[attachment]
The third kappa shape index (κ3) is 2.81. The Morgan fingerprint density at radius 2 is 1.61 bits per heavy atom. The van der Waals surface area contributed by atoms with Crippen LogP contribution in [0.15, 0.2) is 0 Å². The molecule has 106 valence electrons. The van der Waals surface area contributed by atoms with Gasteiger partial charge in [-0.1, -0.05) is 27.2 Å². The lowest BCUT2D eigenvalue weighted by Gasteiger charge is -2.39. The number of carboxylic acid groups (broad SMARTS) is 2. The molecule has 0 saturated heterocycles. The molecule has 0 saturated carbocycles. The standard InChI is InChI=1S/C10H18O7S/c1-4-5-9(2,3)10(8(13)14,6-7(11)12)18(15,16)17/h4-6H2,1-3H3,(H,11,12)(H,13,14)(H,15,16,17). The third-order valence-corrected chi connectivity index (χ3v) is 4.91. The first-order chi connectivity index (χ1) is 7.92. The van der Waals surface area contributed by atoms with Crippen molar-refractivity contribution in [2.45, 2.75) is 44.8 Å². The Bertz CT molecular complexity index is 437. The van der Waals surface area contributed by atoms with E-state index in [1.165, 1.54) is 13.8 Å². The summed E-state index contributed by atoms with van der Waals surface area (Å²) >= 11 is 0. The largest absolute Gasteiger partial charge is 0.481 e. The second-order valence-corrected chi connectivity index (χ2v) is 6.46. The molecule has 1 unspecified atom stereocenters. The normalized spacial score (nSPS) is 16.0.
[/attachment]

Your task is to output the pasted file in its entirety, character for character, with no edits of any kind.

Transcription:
The third kappa shape index (κ3) is 2.81. The Morgan fingerprint density at radius 2 is 1.61 bits per heavy atom. The van der Waals surface area contributed by atoms with Crippen LogP contribution in [0.15, 0.2) is 0 Å². The molecule has 106 valence electrons. The van der Waals surface area contributed by atoms with Gasteiger partial charge in [-0.1, -0.05) is 27.2 Å². The lowest BCUT2D eigenvalue weighted by Gasteiger charge is -2.39. The number of carboxylic acid groups (broad SMARTS) is 2. The molecule has 0 saturated heterocycles. The molecule has 0 saturated carbocycles. The standard InChI is InChI=1S/C10H18O7S/c1-4-5-9(2,3)10(8(13)14,6-7(11)12)18(15,16)17/h4-6H2,1-3H3,(H,11,12)(H,13,14)(H,15,16,17). The third-order valence-corrected chi connectivity index (χ3v) is 4.91. The first-order chi connectivity index (χ1) is 7.92. The van der Waals surface area contributed by atoms with Crippen molar-refractivity contribution in [2.45, 2.75) is 44.8 Å². The Bertz CT molecular complexity index is 437. The van der Waals surface area contributed by atoms with E-state index in [1.165, 1.54) is 13.8 Å². The summed E-state index contributed by atoms with van der Waals surface area (Å²) >= 11 is 0. The largest absolute Gasteiger partial charge is 0.481 e. The second-order valence-corrected chi connectivity index (χ2v) is 6.46. The molecule has 1 unspecified atom stereocenters. The normalized spacial score (nSPS) is 16.0.